David A. Ridenour is president of The National Center for Public Policy Research.
For twenty-five years before that, he served as vice president (1986-2011), through which he directed numerous public policy programs, particularly on environmental and regulatory issues and foreign affairs; managed policy staff; and served as The National Center’s development director and chief financial officer, responsible for institutional growth.
A frequent commentator on public policy issues, Ridenour has appeared on such shows as ABC’s Good Morning America, NBC Nightly News and CNN’s Earth Matters. Ridenour has also twice testified before special political commissions of the United Nations General Assembly and has testified before congressional committees.
He has served on the executive committees of the Grassroots ESA Coalition, Project Relief and the Property Rights First! coalition.
Ridenour’s articles have appeared in the New York Times, Wall Street Journal, Investor’s Business Daily, Chicago Tribune, Atlanta Journal Constitution, Philadelphia Inquirer, Miami Herald, Detroit News, Dallas Morning News, San Francisco Chronicle, Seattle Times, Houston Chronicle, and many others.
Ridenour is co-author, with David Almasi, of the 1990 book Nicaragua’s Continuing Revolution (Signal Books).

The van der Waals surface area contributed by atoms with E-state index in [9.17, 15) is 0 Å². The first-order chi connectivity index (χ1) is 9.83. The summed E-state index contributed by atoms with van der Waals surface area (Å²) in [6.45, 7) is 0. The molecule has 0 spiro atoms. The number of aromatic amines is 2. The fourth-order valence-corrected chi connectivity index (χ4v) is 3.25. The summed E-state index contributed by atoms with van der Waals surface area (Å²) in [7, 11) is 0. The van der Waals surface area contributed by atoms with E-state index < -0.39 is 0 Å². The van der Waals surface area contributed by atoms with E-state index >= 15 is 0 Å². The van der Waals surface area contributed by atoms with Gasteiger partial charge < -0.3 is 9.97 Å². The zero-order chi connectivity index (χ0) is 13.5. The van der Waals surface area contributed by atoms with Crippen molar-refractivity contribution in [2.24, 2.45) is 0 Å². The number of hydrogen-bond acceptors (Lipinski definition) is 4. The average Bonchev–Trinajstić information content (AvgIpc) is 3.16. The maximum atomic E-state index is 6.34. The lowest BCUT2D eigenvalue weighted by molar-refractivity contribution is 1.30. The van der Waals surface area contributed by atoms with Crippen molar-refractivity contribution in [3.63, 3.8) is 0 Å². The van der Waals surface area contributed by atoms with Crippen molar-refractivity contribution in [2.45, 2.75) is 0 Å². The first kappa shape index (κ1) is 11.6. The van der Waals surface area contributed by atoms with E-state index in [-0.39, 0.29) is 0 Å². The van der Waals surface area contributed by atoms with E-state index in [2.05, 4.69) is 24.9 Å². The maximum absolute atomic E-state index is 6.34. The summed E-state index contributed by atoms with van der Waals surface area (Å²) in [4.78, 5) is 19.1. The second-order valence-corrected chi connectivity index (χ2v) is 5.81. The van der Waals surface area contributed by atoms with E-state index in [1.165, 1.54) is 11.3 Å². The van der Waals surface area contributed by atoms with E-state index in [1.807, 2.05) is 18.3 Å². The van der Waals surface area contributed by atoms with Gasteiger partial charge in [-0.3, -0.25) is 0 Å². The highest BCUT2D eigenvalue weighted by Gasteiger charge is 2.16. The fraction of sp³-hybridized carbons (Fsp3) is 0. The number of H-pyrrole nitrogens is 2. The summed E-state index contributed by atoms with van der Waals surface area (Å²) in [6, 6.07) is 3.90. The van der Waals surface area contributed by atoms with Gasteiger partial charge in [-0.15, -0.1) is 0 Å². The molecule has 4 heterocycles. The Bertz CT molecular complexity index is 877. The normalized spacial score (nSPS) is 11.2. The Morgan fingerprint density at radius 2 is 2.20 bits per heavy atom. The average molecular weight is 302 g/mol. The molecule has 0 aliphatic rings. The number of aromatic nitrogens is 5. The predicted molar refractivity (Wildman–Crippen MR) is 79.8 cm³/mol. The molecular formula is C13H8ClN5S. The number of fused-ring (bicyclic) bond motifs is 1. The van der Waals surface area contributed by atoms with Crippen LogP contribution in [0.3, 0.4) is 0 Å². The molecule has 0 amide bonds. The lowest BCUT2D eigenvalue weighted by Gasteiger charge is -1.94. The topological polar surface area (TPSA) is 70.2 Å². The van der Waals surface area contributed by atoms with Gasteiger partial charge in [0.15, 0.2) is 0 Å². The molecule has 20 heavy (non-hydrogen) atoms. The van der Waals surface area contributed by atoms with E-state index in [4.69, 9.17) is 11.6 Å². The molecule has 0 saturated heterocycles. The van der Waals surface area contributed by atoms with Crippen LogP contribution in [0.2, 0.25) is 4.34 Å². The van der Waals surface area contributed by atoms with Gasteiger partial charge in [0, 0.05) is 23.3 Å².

Before joining The National Center, Ridenour served as Executive Director of the United States Youth Council, an international exchange foundation established in 1945 and funded by the U.S. Information Agency. He served as co-host of Scoop (1993-1994), a weekly public affairs program on National Empowerment Television, subsequently known as America’s Voice. Ridenour received a political science degree from the University of Oregon and was a member of the Phi Eta Sigma and Alpha Lambda Delta honoraries. He resides in Maryland with his wife, Amy, and their three children.
In the early 1990s The National Center launched the Center for Environmental and Regulatory Affairs (CERA, originally named the Environmental Policy Task Force), to counter misinformation being spread to the public and policymakers by the environmental left. In 2012, CERA was renamed The Environment and Enterprise Institute (EEI) and Teresa Platt was hired as its Director... (read more)